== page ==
In honor of the Winter Solstice/Christmas season, I offer this essay (written a couple of years ago) about a holiday ritual along one of my favorite hiking trails:
On a blustery, gray December day, I leave my home and head for the forest at Anchorage’s southern edge. My mood matches the weather: somber, even gloomy.
A surprisingly long spell of deep-cold stillness and occasional brightness has been blown apart by a stormy coastal low that raised temperatures more than 30 degrees and will, over the next week, nearly erase the one-foot-deep snowpack of dry powder that covered the forest floor. In short, the day is dark and rainy.
My mood picks up as I enter the woods, which is delightfully noisy with natural sounds: the rush and whistle of wind, the creak and groan and banging of trees, the cheery – and cheering – songs of black-capped chickadees.
Other forest inhabitants grab my attention: a squirrel chatters and a cow moose and her calf eye me warily as I pass by them, browsing downhill from the trail.
And so, step by step, the heaviness lifts.
Within the first mile, I pass three people with dogs in tow, and we exchange hellos and nodded greetings. Two, like me, are regulars and their presence brings a smile, just as chickadees and squirrel and moose have. But my mood gets its biggest lift as I round a corner in the trail.
Off to the left is a white spruce that stands more than a dozen feet high. And its bottom half is adorned with Christmas ornaments. The decorations are both a happy surprise and the answer to a wish. I’ve been hoping to see Christmas balls and other small treasures hanging from this tree since the week of Thanksgiving. Now, finally, the ritual has been completed.
Nearly a decade has passed since I first found this wild spruce tree brightened with tinsel and shiny Christmas balls. Someone or another has hung ornaments upon the tree every year since, making it a local tradition, a holiday ritual shared by strangers along a trail I walk regularly, while marking the passing of the seasons.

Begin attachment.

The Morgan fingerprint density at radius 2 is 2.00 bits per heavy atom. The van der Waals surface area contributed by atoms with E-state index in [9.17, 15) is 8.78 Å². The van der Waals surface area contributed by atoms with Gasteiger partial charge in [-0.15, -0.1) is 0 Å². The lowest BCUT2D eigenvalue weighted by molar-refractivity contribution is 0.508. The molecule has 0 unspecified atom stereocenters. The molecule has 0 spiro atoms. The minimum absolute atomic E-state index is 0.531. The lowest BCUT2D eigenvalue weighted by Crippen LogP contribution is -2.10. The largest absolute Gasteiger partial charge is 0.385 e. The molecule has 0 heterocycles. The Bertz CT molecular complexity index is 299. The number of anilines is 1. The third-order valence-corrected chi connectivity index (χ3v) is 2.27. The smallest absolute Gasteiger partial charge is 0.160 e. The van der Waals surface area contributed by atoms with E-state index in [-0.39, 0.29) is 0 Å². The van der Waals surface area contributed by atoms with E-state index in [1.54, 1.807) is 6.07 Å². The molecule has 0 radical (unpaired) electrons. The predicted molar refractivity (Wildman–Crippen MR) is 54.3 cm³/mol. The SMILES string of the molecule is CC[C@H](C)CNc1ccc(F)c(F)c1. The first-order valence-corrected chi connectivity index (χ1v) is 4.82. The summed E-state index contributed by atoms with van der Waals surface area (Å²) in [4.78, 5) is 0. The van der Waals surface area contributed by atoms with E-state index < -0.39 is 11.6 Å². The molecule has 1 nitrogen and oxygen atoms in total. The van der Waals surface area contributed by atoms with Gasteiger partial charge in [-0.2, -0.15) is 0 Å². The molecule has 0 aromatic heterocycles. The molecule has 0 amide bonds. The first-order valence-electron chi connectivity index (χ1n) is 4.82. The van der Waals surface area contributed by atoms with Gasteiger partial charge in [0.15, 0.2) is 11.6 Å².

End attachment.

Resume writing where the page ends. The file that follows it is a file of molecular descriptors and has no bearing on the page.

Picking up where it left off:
I have no idea who the decorators are. A couple? Family with kids? A group of friends? People I know? I suppose it could even be a single person; but I don’t think so. This is an act that is best done in playful partnership of some sort. I assume, too, that they are trail regulars, but they could be folks who come here once a year, for this purpose alone. And I like to imagine that they come in the dark of night, with candles to light their work, but they could just as easily decorate in open daylight.
Whoever the decorators may be and whatever their strategy, I thank them for their gifts: surprise (especially that first year), delight, and the blessing of a Christmas celebration done simply. And in the wild.
That first year the Turnagain Arm Trail Christmas tree was decorated simply, in silver, gold, red, green, and blue Christmas balls, plus lots of tinsel. That was the last year for tinsel (which too easily got blown away by the wind); it has been replaced by a greater assortment of ornaments. The colored balls are this year joined by felt mittens and stockings, elves and bears, angels and snowflakes.
It’s been my pleasure to share the Christmas spruce with several people, including my sweetheart, Helene, and my brother, Dave, and his wife, Jane, while visiting one holiday from New York. This year, too, I’ll introduce friends to the spruce. But for now, on this wind-blown day, I am content to look at the ornaments and stand alone in the presence of the tree.
In one sense, it’s a small thing. In another, it’s grand. The only thing that could make it better, perhaps, would be if all the ornaments were hand-made. Still, the spruce doesn’t feel either commercial or contrived. I sense a lightness of spirit at play here. And an invitation to celebrate.
Offering thanks for this tree, this season, my community of friends and family and wild neighbors, and this familiar yet special woodland, I turn and retrace my steps back up the trail.
As I do, two thoughts begin playing in my head. First, I will again add an ornament or two of mine to this spruce. Second, I’ll do my part to keep this new tradition alive. If, some December, the tree goes undecorated, I will come in the dark of night and place my own gifts upon it. Then I will light a candle or two and bask in their soft glow, knowing that the tree will brighten dark mid-winter days and, maybe, other lives.
Epilogue: I’m happy to report the tree has been decorated again this year; my friend William and I savored its ornamented presence on a recent hike through the woods, while also accompanied by my enthusiastic canine walking companion, Coya, who showed great patience while we admired the tree, now nearly twice the height it was when first decorated years ago.